The inventory of the estate of William Brewster, taken 18 May 1644, totalled £150 7d., with no real estate included "Whereas William Brewster late of Plymouth, gent., deceased left only two sons surviving vizt. Jonathan the eldest and Love the younger and whereas the said William died intestate for ought can to this day appear," the two sons requested William Bradford, Edward Winslow, Thomas Prence and Myles Standish to assist them in coming to an agreement, and on 20 August 1645 a division was made.
Jonathan Brewster was excused the debt he had owed to his father, except £4 "in consideration of the wintering of some cattle which the said Jonathan had the summering upon the division and for the diet of Isaack Allerton a grandchild of the said Will[ia]m which he had placed with his son Love to table and because he was the first born of his father we gave him his father's arms and also a two year old heifer over and above his part of the dividables of the said estate," and Love received his father's dwelling house.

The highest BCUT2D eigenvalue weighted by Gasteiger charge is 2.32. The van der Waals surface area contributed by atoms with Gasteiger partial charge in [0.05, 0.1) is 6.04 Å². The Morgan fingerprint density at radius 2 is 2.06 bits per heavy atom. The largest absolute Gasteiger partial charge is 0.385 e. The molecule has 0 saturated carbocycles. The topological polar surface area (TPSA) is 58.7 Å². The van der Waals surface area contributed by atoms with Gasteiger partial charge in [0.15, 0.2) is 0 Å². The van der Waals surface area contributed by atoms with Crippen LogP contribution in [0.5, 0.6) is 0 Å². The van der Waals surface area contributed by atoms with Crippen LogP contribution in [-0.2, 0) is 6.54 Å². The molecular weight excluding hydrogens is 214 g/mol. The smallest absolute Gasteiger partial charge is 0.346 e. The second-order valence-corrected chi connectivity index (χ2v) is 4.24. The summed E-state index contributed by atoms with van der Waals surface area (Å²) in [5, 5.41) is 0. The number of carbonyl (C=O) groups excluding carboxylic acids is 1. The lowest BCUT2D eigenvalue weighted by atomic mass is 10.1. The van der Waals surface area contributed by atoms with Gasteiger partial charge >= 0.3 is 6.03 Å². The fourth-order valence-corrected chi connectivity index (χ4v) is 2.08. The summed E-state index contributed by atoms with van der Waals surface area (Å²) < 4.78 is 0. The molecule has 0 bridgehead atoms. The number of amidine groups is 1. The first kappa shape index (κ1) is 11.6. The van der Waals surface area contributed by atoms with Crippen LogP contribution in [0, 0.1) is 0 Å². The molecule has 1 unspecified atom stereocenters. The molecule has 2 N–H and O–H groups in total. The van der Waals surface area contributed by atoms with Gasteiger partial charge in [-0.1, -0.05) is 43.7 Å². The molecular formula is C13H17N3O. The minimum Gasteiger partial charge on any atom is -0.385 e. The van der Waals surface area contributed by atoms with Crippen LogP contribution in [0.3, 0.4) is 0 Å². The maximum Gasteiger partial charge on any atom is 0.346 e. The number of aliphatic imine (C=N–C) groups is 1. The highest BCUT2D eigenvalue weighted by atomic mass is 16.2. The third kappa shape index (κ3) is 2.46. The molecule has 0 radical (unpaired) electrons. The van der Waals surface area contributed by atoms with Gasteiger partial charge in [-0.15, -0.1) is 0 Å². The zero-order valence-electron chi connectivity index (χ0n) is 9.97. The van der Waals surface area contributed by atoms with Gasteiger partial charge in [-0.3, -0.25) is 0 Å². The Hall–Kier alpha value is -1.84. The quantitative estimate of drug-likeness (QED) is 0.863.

The lands were divided equally, except for a dispute over the lands at Duxbury, of which sixty-eight acres went to Jonathan (along with a "dwelling house which the said Jonathan had built on the said land by leave of his said father") and forty-three acres went to Love "and the reason wherefore we gave Love the less quantity was and is because the quality of Love's land in goodness is equal to the quantity of Jonathan's as we judge" 
Where and When was William Brewster Born?
Barbara Lambert Merrick in Mayflower families through five generations, under imprint of the Gen. Soc. of Mayflower Desc. Vol 24 Prt 1, Elder William Brewster, pub. 2014.
"between June 1566 and June 1567", p. 1